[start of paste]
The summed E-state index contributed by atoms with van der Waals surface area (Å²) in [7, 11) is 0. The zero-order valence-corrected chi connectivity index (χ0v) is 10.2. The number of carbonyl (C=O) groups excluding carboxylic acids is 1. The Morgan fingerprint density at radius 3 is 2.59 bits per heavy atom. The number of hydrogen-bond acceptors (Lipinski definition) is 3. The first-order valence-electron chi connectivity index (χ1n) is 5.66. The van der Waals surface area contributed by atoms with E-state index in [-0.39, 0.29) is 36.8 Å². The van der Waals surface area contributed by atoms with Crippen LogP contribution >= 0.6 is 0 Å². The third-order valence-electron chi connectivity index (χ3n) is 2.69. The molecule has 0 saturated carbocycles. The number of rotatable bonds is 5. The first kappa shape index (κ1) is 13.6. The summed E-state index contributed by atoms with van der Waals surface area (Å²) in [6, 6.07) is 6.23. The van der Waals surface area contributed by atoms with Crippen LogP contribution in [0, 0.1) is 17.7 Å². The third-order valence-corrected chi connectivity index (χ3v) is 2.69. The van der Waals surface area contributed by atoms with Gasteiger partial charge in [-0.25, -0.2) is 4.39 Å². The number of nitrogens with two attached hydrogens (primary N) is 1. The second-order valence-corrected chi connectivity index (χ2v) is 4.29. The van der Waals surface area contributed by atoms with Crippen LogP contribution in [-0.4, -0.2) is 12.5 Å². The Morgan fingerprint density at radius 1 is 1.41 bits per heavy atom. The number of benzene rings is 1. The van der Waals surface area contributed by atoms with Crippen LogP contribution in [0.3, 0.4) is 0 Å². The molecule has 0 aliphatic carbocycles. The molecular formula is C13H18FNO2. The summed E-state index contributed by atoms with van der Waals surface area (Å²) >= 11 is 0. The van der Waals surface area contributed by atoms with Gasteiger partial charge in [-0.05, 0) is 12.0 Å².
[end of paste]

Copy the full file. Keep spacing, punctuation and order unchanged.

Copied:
The summed E-state index contributed by atoms with van der Waals surface area (Å²) in [7, 11) is 0. The zero-order valence-corrected chi connectivity index (χ0v) is 10.2. The number of carbonyl (C=O) groups excluding carboxylic acids is 1. The Morgan fingerprint density at radius 3 is 2.59 bits per heavy atom. The number of hydrogen-bond acceptors (Lipinski definition) is 3. The first-order valence-electron chi connectivity index (χ1n) is 5.66. The van der Waals surface area contributed by atoms with E-state index in [-0.39, 0.29) is 36.8 Å². The van der Waals surface area contributed by atoms with Crippen LogP contribution >= 0.6 is 0 Å². The third-order valence-electron chi connectivity index (χ3n) is 2.69. The molecule has 0 saturated carbocycles. The number of rotatable bonds is 5. The first kappa shape index (κ1) is 13.6. The summed E-state index contributed by atoms with van der Waals surface area (Å²) in [6, 6.07) is 6.23. The van der Waals surface area contributed by atoms with Crippen LogP contribution in [0, 0.1) is 17.7 Å². The third-order valence-corrected chi connectivity index (χ3v) is 2.69. The van der Waals surface area contributed by atoms with Gasteiger partial charge in [-0.25, -0.2) is 4.39 Å². The number of nitrogens with two attached hydrogens (primary N) is 1. The second-order valence-corrected chi connectivity index (χ2v) is 4.29. The van der Waals surface area contributed by atoms with Crippen LogP contribution in [-0.4, -0.2) is 12.5 Å². The Morgan fingerprint density at radius 1 is 1.41 bits per heavy atom. The number of benzene rings is 1. The van der Waals surface area contributed by atoms with Crippen LogP contribution in [0.3, 0.4) is 0 Å². The molecule has 0 aliphatic carbocycles. The molecular formula is C13H18FNO2. The summed E-state index contributed by atoms with van der Waals surface area (Å²) >= 11 is 0. The van der Waals surface area contributed by atoms with Gasteiger partial charge in [-0.05, 0) is 12.0 Å².